The steward (or seneschal) acted as a kind of legal advisor and treasurer to the mayor’s office in the medieval and early modern periods. His duties, which appear to be similar to those of the recorder, included serving on the various town courts, usually in an advisory capacity. Together with the chief officer (mayor or alderman) he kept the town coffer, and his consent was needed before any money was taken from it. The Steward's Books, those surviving extending from 1428 to 1706, contain a variety of information regarding receipts and expenditure of the administration. Some of the books have been published in the Southampton Record Series. A list of Stewards 1259-1443 compiled by R C Anderson from a variety of sources is included in the Steward's Books of Southampton, volume 1, 1428-1434, edited by H W Gidden. Further lists recording Stewards to 1619 also exist.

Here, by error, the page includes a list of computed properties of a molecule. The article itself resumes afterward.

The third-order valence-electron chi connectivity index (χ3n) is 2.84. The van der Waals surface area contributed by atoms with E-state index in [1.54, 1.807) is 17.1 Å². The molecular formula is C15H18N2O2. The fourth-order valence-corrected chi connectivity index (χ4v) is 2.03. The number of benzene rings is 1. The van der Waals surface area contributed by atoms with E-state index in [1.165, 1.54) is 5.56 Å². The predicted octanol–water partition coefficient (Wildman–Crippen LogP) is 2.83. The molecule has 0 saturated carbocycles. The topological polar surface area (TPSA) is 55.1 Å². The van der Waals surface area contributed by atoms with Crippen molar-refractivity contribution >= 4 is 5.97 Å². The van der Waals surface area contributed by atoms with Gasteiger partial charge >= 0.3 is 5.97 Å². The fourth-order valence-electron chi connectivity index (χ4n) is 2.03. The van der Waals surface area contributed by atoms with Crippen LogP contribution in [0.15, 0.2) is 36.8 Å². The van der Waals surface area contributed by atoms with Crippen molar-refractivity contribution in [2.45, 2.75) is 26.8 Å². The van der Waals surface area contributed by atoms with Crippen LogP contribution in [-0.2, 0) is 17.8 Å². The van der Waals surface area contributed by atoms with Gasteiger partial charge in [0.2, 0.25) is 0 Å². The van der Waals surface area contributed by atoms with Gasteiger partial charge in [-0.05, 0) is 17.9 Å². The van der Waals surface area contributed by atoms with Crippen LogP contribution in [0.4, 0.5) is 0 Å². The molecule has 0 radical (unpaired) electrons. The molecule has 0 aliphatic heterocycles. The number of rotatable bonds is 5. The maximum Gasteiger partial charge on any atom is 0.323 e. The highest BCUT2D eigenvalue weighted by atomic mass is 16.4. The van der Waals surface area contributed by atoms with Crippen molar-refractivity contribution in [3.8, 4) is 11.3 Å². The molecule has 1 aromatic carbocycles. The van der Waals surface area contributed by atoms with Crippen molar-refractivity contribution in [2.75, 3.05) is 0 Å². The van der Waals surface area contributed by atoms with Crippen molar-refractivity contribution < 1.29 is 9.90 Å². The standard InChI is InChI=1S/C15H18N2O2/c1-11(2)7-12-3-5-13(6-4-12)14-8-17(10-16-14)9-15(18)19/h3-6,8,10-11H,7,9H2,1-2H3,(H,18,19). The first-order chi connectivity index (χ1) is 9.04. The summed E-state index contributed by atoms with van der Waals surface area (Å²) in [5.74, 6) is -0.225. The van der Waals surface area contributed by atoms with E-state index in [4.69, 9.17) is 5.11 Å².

It seems that successive stewards had been deficient in their duties and by the time Dr Speed wrote his History of Southampton in the late 18th century, the office had been laid aside for a number of years. The steward was eventually succeeded by the office of treasurer.


Further reading:
History of Southampton, by Rev. J. S. Davies, p210. (HS/h)
Steward's Books of Southampton, volume 1, 1428-1434, H W Gidden (ed) (HS/l)
The Southampton Steward's Book of 1492-93 and the Terrier of 1495, by Anne Thick. (HS/l)
The Book of Remembrance of Southampton 1440-1620, volume 1, by H W Gidden (ed). (HS/l)


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